As November approaches, it will be six years since we moved into the "new" hospital. I was reminded of the success that we had when we were nearing completion of the building process during a meeting last week. The audit partner from KPMG was rotating off of the WMHS account and, during the Audit and Compliance Committee, he took a walk down memory lane in his farewell remarks. He commented on the "new" hospital project coming in on time and under budget. He said that in all of his years in accounting and auditing, he never saw a project of this magnitude come in on time let alone under budget, especially a new hospital.
My thought at the time was if you only knew how difficult that it was to accomplish. Without strong, direct oversight neither would have happened. Toward the end of the project in 2009, we were told that there was no way that the project would be completed on time. We were told that instead of a November opening, it would be more in the February / March timeframe. Our contractor was reminded that we were a hospital and that we planned our completion around our less than busy season. Their revised completion date would put us the middle of our peak season with flu and pneumonia. They were told that we would enforce our agreement and there would be penalties for every day that they missed our original completion date. Fortunately, we prevailed but it wasn't easy.
What also wasn't easy was keeping the project under budget. The intense oversight that was involved by Kevin Turley, the VP in charge of the project, and Mike Smith, our Internal Auditor, were the reasons for our success. The financial aspects of this project could have been equivalent to a runaway train if those building the hospital were given the opportunity. They would submit receipts for the pay application without any detail, which we would not accept. There was obviously a great deal of pushback and evasiveness, but we prevailed. We would also have Mike Smith audit every pay application before any payment was awarded. This process alone saved hundreds of thousands of dollars, if not more. We applied a number of techniques to ensure that the project remained on budget and fortunately, we were successful.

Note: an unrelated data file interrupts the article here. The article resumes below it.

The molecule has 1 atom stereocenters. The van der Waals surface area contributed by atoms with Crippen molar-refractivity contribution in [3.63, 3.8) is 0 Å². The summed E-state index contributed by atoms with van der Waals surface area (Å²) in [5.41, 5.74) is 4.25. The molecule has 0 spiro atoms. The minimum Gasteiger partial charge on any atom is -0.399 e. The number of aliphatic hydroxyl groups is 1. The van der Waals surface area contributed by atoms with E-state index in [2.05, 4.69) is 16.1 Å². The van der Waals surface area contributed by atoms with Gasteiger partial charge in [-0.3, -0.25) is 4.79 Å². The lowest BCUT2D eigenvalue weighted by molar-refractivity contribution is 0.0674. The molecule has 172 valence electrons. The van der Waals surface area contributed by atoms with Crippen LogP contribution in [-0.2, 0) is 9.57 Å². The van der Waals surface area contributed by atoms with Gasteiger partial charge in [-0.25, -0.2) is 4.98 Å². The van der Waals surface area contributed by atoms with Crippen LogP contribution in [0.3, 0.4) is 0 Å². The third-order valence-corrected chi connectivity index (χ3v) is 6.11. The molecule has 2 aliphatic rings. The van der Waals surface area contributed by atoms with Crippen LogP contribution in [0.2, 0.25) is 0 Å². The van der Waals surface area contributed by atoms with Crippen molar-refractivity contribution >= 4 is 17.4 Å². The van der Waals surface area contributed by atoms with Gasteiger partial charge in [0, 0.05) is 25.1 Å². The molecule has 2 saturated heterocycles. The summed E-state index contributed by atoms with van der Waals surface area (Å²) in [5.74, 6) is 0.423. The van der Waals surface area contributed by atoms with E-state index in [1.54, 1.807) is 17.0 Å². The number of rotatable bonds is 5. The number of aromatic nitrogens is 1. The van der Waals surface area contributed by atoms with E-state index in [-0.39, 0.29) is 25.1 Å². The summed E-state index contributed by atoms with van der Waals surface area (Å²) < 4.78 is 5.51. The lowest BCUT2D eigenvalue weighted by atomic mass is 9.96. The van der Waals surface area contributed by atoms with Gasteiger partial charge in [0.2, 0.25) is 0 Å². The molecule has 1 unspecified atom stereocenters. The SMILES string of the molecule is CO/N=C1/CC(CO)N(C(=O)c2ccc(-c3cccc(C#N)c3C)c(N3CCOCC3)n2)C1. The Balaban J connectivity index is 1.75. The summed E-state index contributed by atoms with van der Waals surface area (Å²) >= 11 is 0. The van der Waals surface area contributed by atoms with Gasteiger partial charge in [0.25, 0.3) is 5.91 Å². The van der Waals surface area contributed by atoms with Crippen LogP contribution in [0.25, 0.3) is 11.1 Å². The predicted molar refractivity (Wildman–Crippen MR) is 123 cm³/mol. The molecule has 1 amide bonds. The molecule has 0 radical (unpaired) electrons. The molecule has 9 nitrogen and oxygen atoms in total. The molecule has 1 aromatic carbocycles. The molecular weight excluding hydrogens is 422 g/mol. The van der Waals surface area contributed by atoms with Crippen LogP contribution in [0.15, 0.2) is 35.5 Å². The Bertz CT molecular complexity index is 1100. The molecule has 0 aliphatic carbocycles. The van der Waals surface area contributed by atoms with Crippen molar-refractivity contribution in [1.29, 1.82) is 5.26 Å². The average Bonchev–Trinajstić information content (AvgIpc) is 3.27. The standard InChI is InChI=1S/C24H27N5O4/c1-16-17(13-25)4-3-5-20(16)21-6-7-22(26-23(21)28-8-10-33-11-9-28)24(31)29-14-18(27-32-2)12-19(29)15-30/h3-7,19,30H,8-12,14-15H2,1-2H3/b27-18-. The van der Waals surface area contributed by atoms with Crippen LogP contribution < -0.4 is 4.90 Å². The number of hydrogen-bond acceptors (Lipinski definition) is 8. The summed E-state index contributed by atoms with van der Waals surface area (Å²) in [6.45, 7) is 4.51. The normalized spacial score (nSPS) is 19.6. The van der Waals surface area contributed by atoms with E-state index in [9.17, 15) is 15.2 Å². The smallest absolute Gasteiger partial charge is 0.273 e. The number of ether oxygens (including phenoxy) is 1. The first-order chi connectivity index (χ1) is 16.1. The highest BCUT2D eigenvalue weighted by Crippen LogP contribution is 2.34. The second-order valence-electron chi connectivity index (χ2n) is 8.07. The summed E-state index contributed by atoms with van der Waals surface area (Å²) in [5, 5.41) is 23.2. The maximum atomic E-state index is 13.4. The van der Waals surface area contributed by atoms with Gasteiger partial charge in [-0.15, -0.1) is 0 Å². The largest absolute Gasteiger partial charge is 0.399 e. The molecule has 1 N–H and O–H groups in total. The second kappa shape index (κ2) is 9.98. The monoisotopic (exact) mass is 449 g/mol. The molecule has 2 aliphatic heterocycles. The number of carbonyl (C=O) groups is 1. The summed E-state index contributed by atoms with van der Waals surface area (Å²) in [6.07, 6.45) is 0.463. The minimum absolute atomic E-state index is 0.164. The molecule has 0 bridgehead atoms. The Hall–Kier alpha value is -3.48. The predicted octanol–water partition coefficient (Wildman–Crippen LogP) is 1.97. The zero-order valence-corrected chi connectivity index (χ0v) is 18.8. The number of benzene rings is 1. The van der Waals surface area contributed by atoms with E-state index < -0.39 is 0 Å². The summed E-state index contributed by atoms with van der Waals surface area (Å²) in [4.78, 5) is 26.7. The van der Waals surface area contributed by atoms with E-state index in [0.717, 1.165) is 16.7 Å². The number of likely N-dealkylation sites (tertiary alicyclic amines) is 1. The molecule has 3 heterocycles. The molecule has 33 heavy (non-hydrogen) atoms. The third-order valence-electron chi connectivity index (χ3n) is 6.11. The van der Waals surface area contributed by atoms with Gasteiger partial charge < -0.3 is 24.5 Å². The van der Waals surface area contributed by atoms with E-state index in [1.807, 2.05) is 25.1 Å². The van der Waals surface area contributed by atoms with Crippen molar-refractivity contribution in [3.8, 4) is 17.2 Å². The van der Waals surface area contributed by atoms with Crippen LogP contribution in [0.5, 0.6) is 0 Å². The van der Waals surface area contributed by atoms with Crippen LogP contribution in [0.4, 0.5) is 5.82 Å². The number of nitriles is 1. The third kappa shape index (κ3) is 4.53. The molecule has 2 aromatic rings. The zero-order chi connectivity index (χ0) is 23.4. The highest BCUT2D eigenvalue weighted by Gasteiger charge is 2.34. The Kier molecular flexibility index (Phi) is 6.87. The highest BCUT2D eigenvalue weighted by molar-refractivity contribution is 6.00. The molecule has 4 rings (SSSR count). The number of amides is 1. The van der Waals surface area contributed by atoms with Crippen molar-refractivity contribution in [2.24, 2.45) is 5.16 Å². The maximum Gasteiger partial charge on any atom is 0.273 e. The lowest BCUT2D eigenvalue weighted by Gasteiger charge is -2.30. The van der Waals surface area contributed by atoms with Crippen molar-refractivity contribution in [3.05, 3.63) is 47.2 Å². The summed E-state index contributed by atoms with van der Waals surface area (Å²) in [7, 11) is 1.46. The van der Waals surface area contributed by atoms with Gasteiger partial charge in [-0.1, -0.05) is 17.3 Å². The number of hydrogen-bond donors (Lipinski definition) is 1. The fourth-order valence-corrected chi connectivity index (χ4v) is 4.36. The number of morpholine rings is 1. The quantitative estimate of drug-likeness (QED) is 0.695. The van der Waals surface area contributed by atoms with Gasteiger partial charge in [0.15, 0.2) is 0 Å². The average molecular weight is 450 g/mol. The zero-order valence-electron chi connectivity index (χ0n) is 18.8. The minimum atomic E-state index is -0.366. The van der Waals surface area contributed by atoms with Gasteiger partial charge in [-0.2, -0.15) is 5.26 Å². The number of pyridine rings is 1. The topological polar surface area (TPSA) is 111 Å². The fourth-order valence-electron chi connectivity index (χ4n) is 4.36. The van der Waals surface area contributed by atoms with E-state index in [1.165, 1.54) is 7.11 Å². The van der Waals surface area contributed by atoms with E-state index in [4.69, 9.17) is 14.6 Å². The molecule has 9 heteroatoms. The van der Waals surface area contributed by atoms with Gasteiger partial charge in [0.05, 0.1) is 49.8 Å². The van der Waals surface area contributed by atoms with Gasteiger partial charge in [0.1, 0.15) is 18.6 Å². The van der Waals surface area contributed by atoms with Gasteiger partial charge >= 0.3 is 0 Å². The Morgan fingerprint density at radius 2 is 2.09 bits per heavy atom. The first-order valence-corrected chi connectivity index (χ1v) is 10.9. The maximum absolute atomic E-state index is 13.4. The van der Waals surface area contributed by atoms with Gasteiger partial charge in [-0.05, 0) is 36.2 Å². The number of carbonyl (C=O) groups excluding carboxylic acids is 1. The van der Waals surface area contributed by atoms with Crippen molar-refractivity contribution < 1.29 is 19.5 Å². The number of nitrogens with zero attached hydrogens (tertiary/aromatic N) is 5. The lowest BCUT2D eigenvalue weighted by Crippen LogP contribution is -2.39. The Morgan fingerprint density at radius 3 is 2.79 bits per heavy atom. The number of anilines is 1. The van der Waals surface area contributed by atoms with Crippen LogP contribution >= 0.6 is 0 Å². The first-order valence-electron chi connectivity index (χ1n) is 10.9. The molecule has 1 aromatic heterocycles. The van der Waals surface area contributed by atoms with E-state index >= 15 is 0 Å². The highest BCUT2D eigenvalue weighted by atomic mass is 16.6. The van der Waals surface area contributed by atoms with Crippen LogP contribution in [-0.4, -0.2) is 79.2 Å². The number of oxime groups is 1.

There is a new book out called F.I.R.E. by Dan Ward, which focuses on Fast, Inexpensive, Restrained and Elegant methods for leaders when involved with projects. He copied the term F.I.R.E. from the military's approach to project work, Fast, Inexpensive, Simple and Tiny (F.I.S.T.). Ward says Fast is for having a short schedule; speed is important, don't let the project be dragged out. Amen! The Inexpensive doesn't mean cheap; it means exactly what we did by effectively managing the construction and payment process. Restrained means tight controls, a small group providing oversight and a well-defined schedule to which all are held. Very important as we found out first hand. Ward's Elegant represents elegant simplicity. Don't make the project more complicated than it has to be. He says that you can have true sophistication as well as true design and process maturity through deep simplicity.
I can certainly get on board with Fast, Inexpensive and Restrained; I am having a little difficulty with Elegant. No matter how hard we tried, there was nothing simple about bringing this "new" hospital from the drafting table to reality. Fortunately, we ended up with a wonderful outcome, but it took a great deal of time and oversight of the project for it to be known as such an exceptional outlier--being on time and under budget--in the eyes of our audit partner.